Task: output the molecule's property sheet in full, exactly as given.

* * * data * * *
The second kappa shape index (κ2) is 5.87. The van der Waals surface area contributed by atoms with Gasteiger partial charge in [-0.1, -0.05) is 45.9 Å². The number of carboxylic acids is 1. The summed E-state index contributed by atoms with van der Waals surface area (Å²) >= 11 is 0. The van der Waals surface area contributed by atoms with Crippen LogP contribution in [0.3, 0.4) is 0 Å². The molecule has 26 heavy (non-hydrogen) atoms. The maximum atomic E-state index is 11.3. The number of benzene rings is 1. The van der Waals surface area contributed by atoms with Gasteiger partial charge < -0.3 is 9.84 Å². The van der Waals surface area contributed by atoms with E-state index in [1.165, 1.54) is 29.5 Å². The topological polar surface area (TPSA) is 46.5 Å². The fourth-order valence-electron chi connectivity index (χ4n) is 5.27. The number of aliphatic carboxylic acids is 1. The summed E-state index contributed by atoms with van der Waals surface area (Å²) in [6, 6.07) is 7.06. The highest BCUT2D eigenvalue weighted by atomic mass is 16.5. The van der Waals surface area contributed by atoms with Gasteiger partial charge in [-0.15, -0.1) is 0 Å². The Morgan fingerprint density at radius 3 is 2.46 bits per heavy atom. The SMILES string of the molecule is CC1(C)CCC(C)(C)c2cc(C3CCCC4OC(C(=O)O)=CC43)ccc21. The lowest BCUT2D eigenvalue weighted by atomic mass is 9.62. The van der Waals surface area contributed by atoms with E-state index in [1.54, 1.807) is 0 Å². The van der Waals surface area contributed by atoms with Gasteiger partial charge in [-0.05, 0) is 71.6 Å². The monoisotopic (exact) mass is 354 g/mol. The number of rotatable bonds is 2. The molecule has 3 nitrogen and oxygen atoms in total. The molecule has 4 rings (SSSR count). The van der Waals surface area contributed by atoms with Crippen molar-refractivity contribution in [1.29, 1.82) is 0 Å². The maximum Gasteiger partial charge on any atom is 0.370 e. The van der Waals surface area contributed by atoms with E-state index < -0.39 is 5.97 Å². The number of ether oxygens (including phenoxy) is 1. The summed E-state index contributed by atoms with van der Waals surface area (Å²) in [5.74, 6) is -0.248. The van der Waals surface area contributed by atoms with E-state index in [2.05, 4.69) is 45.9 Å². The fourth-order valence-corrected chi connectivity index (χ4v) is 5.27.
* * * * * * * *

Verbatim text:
The second kappa shape index (κ2) is 5.87. The van der Waals surface area contributed by atoms with Gasteiger partial charge in [-0.1, -0.05) is 45.9 Å². The number of carboxylic acids is 1. The summed E-state index contributed by atoms with van der Waals surface area (Å²) >= 11 is 0. The van der Waals surface area contributed by atoms with Crippen LogP contribution in [0.3, 0.4) is 0 Å². The molecule has 26 heavy (non-hydrogen) atoms. The maximum atomic E-state index is 11.3. The number of benzene rings is 1. The van der Waals surface area contributed by atoms with Gasteiger partial charge < -0.3 is 9.84 Å². The van der Waals surface area contributed by atoms with E-state index in [1.165, 1.54) is 29.5 Å². The topological polar surface area (TPSA) is 46.5 Å². The fourth-order valence-electron chi connectivity index (χ4n) is 5.27. The number of aliphatic carboxylic acids is 1. The summed E-state index contributed by atoms with van der Waals surface area (Å²) in [6, 6.07) is 7.06. The highest BCUT2D eigenvalue weighted by atomic mass is 16.5. The van der Waals surface area contributed by atoms with Gasteiger partial charge in [-0.15, -0.1) is 0 Å². The Morgan fingerprint density at radius 3 is 2.46 bits per heavy atom. The SMILES string of the molecule is CC1(C)CCC(C)(C)c2cc(C3CCCC4OC(C(=O)O)=CC43)ccc21. The lowest BCUT2D eigenvalue weighted by atomic mass is 9.62. The van der Waals surface area contributed by atoms with E-state index in [1.54, 1.807) is 0 Å². The van der Waals surface area contributed by atoms with Gasteiger partial charge in [-0.05, 0) is 71.6 Å². The monoisotopic (exact) mass is 354 g/mol. The number of rotatable bonds is 2. The molecule has 3 nitrogen and oxygen atoms in total. The molecule has 4 rings (SSSR count). The van der Waals surface area contributed by atoms with Crippen molar-refractivity contribution in [1.29, 1.82) is 0 Å². The maximum Gasteiger partial charge on any atom is 0.370 e. The van der Waals surface area contributed by atoms with E-state index < -0.39 is 5.97 Å². The number of ether oxygens (including phenoxy) is 1. The summed E-state index contributed by atoms with van der Waals surface area (Å²) in [5.74, 6) is -0.248. The van der Waals surface area contributed by atoms with E-state index in [2.05, 4.69) is 45.9 Å². The fourth-order valence-corrected chi connectivity index (χ4v) is 5.27.